Sheila entered customer data into her firm’s insurance system. Time dragged. Today, it felt like 3pm already and yet the clock on the wall, the digital clock, said 11:45 a.m. Sheila was spending her lunch break reading her emails aloud to herself, a habit she found difficult to stop.

What is this person talking about? I have never been on E-bay let alone started selling things. I have never owned a plasma TV…”  Sheila was puzzled.

People were walking by talking on their phones as she continued to read…

“It’s totally, like, well yes it is – yes, like totally…”

“…I have already contacted you once and have sent you the money…” read Sheila

“…with Denise in Accounting? Was he drunk or something? Put the pictures on Facebook…”

Sheila continued: “Please get me back to me as soon as you can with further information about the shipping of the plasma tv that i have bought from you. I am looking forward to get your reply. Thanks in advance. The item is a Samsung PS50A457 50 Plasma TV + 3 Year Warranty. Member since 08-Feb-12 in United Kingdom Location : West Midlands, United Kingdom. This is bizarre – I am going to ignore this.”

Someone holding a phone and smiling came into Sheila’s cubicle

Sheila looked up, smiled, and said “Thanks Dermot…is this for the insurance system?”

Dermot made the sign of the phone and pointed at his ear. He left smiling.

Sheila looked at the file and decided it could wait as she was on her break. She looked at her next email, which she thought might be from a customer. Sheila said to herself ‘Donald Smith – I have never heard of him – I wonder what he wants?’

A young woman listening to a blackberry then appeared at the entrance to Sheila’s cubicle. The girl spoke in a monotone voice devoid of any emotion “Are you coming then Sheila?”

“Hi Liz – where are we going?”

“I sent you an email – we’re going to the Indian for lunch to celebrate Barry’s birthday. I’d have texted you too but you don’t have a mobile.”

“I didn’t get that email unless it’s in my spam folder.”

“So are you coming then or not?”

“I’ve brought my lunch, sorry, but I only sit 6 yards away you know, you could have walked over and asked me – face to face.”

“It’s easier to send an email to everyone and I did put the lunch date on Facebook and LinkedIn. I texted everyone in the office too with directions and the GPS location if you’re driving. I tweeted the details and also wrote about it on my blog. Twice.”

“It’s just around the corner though Liz, who’d drive?”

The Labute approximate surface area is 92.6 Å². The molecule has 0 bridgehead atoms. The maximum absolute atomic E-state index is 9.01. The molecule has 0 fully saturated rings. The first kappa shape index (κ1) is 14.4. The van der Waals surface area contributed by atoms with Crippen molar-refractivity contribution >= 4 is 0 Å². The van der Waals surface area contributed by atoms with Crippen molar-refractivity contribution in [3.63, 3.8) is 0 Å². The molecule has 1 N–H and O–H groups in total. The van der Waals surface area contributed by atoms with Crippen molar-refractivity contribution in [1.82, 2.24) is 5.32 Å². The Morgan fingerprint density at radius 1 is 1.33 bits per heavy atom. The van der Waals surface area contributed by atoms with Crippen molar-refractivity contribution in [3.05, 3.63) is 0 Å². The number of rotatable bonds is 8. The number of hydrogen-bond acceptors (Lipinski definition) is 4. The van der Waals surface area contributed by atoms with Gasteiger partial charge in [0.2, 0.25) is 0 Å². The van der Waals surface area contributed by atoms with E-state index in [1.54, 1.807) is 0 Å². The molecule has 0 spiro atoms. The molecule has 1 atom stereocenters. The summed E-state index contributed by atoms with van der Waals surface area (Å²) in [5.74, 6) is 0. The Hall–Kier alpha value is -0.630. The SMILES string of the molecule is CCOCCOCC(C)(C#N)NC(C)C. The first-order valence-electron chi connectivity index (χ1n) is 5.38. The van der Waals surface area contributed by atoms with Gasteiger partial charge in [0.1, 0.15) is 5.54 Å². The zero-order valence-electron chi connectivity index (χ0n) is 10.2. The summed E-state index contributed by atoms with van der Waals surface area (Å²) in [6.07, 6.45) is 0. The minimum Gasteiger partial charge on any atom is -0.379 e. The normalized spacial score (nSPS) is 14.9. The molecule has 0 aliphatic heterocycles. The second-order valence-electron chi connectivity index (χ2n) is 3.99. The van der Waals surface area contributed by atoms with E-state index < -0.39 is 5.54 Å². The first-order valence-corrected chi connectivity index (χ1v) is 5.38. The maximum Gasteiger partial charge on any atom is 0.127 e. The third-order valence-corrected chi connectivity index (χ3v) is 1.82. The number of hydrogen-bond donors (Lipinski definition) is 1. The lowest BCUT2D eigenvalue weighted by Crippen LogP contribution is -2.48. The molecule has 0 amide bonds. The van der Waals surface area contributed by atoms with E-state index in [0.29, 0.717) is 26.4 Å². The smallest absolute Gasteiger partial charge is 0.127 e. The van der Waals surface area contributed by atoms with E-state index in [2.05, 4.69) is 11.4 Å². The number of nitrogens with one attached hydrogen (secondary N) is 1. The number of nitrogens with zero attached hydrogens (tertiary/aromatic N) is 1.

“The forecast on the weather network, the BBC, and MSN was for rain, so I thought I’d cover all eventualities. Anyway, I must be going the others have gone already – talk to you later.”

This book is on sale at a discount between 22nd February and 28th February here

Broken Umbrella Menders Association (BUMA)

An extract from the book 40 Strange Groups which is currently on sale for $0.99

After a rainstorm the one guaranteed sight is a profusion of broken umbrellas strewn around on the wet ground. Most of the time these items are thrown into the rubbish. However, in Leeds this is not the case. Members of the local BUMA collect these discarded umbrellas and fix them with a combination of welding gear and hammers, so that the brollys are stronger than they’ve ever been.

The head of the Leeds BUMA, Brian Farr, explains: “Some of the umbrellas are inherently weak, so we strengthen them with wire and occasionally old stair rods and then they wouldn’t turn inside out in a hurricane. The best thing is we then sell them in our shop and we know we sell the umbrellas back to the very people that discarded them, but they don’t recognise them because we’ve changed them so much. 50% of our profits go towards providing bus shelters around the city and so far we’ve helped build 14 of them.”

BUMA started in Leeds and has since spread to Motherwell, Pudsey, Barnsley, and Dundee. It’s estimated that BUMA has rejuvenated over 14,000 umbrellas since its inception, 15 years ago, a number which provides a solid amount of work. As Farr says “We’ve had one or two of the lads retire, but their sons, and in one case their daughter, come into the business and carry on the family tradition. Long may it continue to be rainy and windy – that’s how we like it.”

The Eight Wives of Henry VI society (EWH6)

An extract from the book 40 Strange Groups which is currently on sale for $0.99

This society, known familiarly as the “The Eight Wives”, is an umbrella organisation for groups who believe a number of conspiracy theories regarding English history, including the theory Henry VI had eight wives, a record that Henry VIII tried to break without success. Other theories include one where Elizabeth I was really a man called Ethelbert, which is why she/he never married as she/he didn’t want her/his secret to be revealed. Another interesting theory is that Alfred the Great was really called Alfred the Grate and was a baker who killed Alfred the Great when he burnt the cakes and assumed his identity.

Roger Evans is the co-chair of the society and believes that it provides a valuable outlet for people’s doubts about history: “We never suggest to any proponent of a new theory that it is total rubbish. We ask how this idea came about and suggest ways its case can be further improved. Alfred the Grate is an interesting one because the skeleton people are searching for will be of the impostor baker, not the real king, Alfred the Great. The descendants of the real Alfred the Great will provide DNA samples, which come from the king’s line, not the baker’s line, so how will we ever find a match with any of the skeletons found near Winchester, when one of the skeletons is of Alfred the Grate and none of the skeletons will be of Alfred the Great, because according to the theory, Alfred the Grate threw Alfred the Great into a river and drowned him – his body floated off downstream? The longer no match is found, the more the theory gains credence.”